World's smallest baby who weighed 7½ ounces at birth leaves hospital

World’s smallest baby who weighed 7½ ounces at birth finally leaves hospital after more than a year in Singapore

  • Kwek Yu Xuan, described as a ‘little fighter’, was as heavy as an apple when she was delivered via emergency C-section in Singapore in June last year
  • Despite being born four months early, she has survived and was discharged after 13 months from Singapore’s National University hospital

The world’s smallest baby who weighed just 7.5 ounces (212 grams) at birth has finally left a hospital in Singapore after more than a year. 

Kwek Yu Xuan, described as a ‘little fighter’, was as heavy as an apple when she was delivered via emergency C-section at Singapore’s National University Hospital in June last year.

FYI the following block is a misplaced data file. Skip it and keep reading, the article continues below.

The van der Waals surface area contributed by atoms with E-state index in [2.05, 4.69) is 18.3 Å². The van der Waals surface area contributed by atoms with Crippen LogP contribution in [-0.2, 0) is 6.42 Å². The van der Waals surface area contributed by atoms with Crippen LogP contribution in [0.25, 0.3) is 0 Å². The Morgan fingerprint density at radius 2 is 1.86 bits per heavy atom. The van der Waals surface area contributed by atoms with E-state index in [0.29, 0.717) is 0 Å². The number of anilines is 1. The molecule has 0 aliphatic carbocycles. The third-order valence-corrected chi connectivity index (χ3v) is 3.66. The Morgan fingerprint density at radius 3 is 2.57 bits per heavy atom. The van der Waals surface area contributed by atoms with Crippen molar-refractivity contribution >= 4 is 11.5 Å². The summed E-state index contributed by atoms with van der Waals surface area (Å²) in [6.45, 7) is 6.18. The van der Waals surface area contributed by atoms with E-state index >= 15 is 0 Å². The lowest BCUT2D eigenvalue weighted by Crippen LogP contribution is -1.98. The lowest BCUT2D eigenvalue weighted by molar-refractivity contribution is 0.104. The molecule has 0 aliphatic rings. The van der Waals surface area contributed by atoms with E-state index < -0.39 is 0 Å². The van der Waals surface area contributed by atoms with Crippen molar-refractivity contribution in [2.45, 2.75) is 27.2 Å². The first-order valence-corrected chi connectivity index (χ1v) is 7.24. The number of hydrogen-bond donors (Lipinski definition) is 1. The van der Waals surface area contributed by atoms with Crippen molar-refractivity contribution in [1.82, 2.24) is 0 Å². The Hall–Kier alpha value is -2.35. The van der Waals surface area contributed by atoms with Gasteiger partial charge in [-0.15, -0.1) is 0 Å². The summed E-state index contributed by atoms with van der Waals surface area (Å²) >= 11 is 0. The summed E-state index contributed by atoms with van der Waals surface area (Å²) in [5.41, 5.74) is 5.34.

Despite her small size and being born four months premature, she has survived and was discharged from the hospital’s Neonatal Intensive care unit after 13 months with a weight of 6.3kg (13 pounds and 14 ounces).   

The hospital believes that she is the world’s lightest baby to have survived a premature birth. 

The previous record holder of the world’s lightest baby was a boy weighing 8.1 ounces (230 grams) born in Germany, according to the Tiniest Registry managed by the University of Iowa.

Kwek Yu Xuan, described as a ‘little fighter’, was as heavy as an apple when she was delivered via emergency C-section at Singapore’s National University Hospital in June last year

Despite her small size and being born four months premature, she has survived and was discharged from the hospital’s Neonatal Intensive care unit after 13 months with a weight of 6.3kg (13 pounds and 14 ounces). Pictured: Kwek Wee Liang (left) and Wong Mei Ling (right) with Yu Xuan when she was discharged from hospital

Her parents Kwek Wee Liang and Wong Mei Ling, both 35, looked relieved as they held Yu Xuan on July 9 as she was was discharged from the hospital.    

They had initially planned to deliver Yu Xuan in Malaysia, where their four-year-old son is, but Wong underwent a C-section after suffering from high blood pressure during her pregnancy.